Thirteen years and hundreds of thousands of footsteps later, the Blue Talon Bistro Turkey Trot 5k has had its biggest year yet.
Thanksgiving Day road races are becoming more popular across the nation with an ever-growing number of races and racers year after year.
In 2013, then-Blue Talon Bistro Turkey Trot race organizers said more than 1,700 racers had pre-registered for the race at the time.
Four years later, nearly 2,700 runners participated in the Turkey Trot, the most in the run’s history.
This year, Blue Talon Bistro donated over $25,000 to local charities, just from this year’s race.
“Chef Everett and I were blown away by the turnout and the amazing sense of community the emerges when you get this many people together for a Thanksgiving Day event,” said Adam Steely, Blue Talon Bistro co-owner and Turkey Trot 5k organizer.
Turkey Trot races on Thanksgiving have made the day one of the most popular times of the year to run a race, according to the nonprofit organization Running USA.
The number of races and racers on the holiday has continued to increase year after year both in Williamsburg and nationally.
In November, Greater Williamsburg hosted two separate Thanksgiving Day races: the Big Turkey Burn 5k and the Blue Talon Bistro Turkey Trot 5k.
Nationally, 490 Thanksgiving day races were organized in 2011. Five years later the number of races grew to 726.
While the number of races grows to new highs across the country and here in Williamsburg, many of the races give their proceeds to charity.
Both Williamsburg races give some portion of their proceeds to charity.
Literacy for Life, the biggest benefactor of the Blue Talon’s Turkey Trot 5k, received $20,000, according to Steely.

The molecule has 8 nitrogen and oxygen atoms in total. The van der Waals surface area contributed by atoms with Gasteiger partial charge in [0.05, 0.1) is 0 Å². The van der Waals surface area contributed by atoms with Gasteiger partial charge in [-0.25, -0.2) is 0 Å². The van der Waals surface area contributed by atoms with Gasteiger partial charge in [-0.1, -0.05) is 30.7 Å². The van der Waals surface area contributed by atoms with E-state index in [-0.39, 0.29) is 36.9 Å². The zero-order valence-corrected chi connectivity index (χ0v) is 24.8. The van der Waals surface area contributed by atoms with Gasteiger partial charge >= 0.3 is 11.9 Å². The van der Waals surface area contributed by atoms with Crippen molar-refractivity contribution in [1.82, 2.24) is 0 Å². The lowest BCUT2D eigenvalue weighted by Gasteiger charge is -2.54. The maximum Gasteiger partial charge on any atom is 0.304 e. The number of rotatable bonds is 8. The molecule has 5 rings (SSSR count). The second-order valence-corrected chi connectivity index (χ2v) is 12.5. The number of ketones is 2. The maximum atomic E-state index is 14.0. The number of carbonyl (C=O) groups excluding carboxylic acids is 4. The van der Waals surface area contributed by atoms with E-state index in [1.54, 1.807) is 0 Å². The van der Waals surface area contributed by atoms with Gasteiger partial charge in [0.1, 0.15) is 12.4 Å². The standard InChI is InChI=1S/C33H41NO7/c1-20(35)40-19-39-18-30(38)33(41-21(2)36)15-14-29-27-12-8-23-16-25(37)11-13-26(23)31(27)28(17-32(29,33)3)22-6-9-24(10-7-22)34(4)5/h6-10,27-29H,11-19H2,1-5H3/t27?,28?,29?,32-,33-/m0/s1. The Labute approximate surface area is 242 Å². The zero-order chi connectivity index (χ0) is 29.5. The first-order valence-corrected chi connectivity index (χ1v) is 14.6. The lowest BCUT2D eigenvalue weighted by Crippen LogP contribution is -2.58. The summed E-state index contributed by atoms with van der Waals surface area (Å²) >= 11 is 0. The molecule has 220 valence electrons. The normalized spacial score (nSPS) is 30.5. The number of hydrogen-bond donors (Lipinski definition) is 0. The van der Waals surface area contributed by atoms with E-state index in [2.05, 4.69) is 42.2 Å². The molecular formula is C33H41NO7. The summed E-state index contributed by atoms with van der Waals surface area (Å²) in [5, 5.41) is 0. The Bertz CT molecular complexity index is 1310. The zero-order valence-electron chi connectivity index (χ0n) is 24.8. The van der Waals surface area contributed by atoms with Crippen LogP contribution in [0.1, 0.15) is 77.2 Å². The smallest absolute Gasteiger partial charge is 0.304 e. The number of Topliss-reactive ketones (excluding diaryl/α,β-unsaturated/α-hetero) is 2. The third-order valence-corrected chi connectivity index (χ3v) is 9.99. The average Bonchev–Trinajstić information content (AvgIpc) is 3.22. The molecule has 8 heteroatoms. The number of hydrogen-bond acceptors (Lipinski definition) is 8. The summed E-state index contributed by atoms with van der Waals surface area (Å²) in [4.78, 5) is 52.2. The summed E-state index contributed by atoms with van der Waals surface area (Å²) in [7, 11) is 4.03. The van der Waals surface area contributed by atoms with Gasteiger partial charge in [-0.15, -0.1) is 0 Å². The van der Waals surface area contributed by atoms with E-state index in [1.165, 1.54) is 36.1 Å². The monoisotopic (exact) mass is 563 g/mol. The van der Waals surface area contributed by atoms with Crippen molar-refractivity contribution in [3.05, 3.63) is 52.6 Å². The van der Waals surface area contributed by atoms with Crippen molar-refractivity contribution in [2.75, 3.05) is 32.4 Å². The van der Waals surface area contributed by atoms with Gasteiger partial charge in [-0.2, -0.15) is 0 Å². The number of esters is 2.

Five more charities received $1,000 each, Steely said.
At the Big Turkey Burn 5k, nonprofits such as the R.F. Wilkinson Family YMCA and FISH Inc. received either cash donations or non-perishable food donations, according to race organizer Ann Hupp.
While some of the proceeds of each race go toward charity, Steely said he’s glad to see the community come together on Thanksgiving.
“We had more than 120 volunteers come out at zero dark thirty to make it all work – that’s pretty amazing. You just can’t do stuff like that without a fantastic community.”
Rather than becoming “advertising geniuses,” Steely said he decided to host a race that would benefit all of Williamsburg — business, charities, and people.
Thirteen years into it, he said he’s come to love the race and the people racing in it.
“What a great community we live in,” Steely said before adding that the event supports the “sense of caring and support that makes Williamsburg such a great place to live.”
Literacy for Life did not respond to a request for comment.
Tom Davis contributed reporting.
WYDaily archives were used in this story.
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